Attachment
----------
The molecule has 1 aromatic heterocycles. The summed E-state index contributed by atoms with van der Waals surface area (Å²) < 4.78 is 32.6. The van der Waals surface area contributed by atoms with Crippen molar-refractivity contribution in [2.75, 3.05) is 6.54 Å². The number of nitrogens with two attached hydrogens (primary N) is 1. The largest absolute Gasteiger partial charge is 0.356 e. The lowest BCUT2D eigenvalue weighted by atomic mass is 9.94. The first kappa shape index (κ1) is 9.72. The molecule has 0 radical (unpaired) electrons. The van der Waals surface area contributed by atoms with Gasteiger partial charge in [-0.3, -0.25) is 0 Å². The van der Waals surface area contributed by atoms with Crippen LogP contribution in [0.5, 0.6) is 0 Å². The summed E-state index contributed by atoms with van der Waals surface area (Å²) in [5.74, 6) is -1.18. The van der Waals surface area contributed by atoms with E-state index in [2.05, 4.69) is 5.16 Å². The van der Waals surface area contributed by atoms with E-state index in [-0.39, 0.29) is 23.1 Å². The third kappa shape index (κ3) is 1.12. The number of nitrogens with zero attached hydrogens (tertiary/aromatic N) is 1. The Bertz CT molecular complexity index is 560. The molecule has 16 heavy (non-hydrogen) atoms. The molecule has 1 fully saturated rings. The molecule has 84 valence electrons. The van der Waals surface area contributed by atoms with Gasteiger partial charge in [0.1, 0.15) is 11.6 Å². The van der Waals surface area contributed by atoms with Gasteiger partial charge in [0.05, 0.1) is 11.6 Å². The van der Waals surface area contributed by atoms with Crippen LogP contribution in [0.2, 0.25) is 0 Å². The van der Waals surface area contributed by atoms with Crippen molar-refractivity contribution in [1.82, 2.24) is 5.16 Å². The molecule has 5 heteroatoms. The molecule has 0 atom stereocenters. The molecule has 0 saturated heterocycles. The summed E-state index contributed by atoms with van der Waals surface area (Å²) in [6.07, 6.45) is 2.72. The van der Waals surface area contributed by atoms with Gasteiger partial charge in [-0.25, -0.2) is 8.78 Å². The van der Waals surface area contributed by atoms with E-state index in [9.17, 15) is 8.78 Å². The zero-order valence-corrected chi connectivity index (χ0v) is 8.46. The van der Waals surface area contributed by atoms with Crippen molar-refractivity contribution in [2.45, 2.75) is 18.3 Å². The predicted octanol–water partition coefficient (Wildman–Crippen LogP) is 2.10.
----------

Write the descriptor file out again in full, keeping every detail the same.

The molecule has 1 aromatic heterocycles. The summed E-state index contributed by atoms with van der Waals surface area (Å²) < 4.78 is 32.6. The van der Waals surface area contributed by atoms with Crippen molar-refractivity contribution in [2.75, 3.05) is 6.54 Å². The number of nitrogens with two attached hydrogens (primary N) is 1. The largest absolute Gasteiger partial charge is 0.356 e. The lowest BCUT2D eigenvalue weighted by atomic mass is 9.94. The first kappa shape index (κ1) is 9.72. The molecule has 0 radical (unpaired) electrons. The van der Waals surface area contributed by atoms with Gasteiger partial charge in [-0.3, -0.25) is 0 Å². The van der Waals surface area contributed by atoms with Crippen LogP contribution in [0.5, 0.6) is 0 Å². The summed E-state index contributed by atoms with van der Waals surface area (Å²) in [5.74, 6) is -1.18. The van der Waals surface area contributed by atoms with E-state index in [2.05, 4.69) is 5.16 Å². The van der Waals surface area contributed by atoms with E-state index in [-0.39, 0.29) is 23.1 Å². The third kappa shape index (κ3) is 1.12. The number of nitrogens with zero attached hydrogens (tertiary/aromatic N) is 1. The Bertz CT molecular complexity index is 560. The molecule has 16 heavy (non-hydrogen) atoms. The molecule has 1 fully saturated rings. The molecule has 84 valence electrons. The van der Waals surface area contributed by atoms with Gasteiger partial charge in [0.1, 0.15) is 11.6 Å². The van der Waals surface area contributed by atoms with Gasteiger partial charge in [0.05, 0.1) is 11.6 Å². The van der Waals surface area contributed by atoms with Crippen LogP contribution in [0.2, 0.25) is 0 Å². The van der Waals surface area contributed by atoms with Crippen molar-refractivity contribution in [1.82, 2.24) is 5.16 Å². The molecule has 5 heteroatoms. The molecule has 0 atom stereocenters. The molecule has 0 saturated heterocycles. The summed E-state index contributed by atoms with van der Waals surface area (Å²) in [6.07, 6.45) is 2.72. The van der Waals surface area contributed by atoms with Gasteiger partial charge in [-0.25, -0.2) is 8.78 Å². The van der Waals surface area contributed by atoms with E-state index in [9.17, 15) is 8.78 Å². The zero-order valence-corrected chi connectivity index (χ0v) is 8.46. The van der Waals surface area contributed by atoms with Crippen molar-refractivity contribution in [2.45, 2.75) is 18.3 Å². The predicted octanol–water partition coefficient (Wildman–Crippen LogP) is 2.10.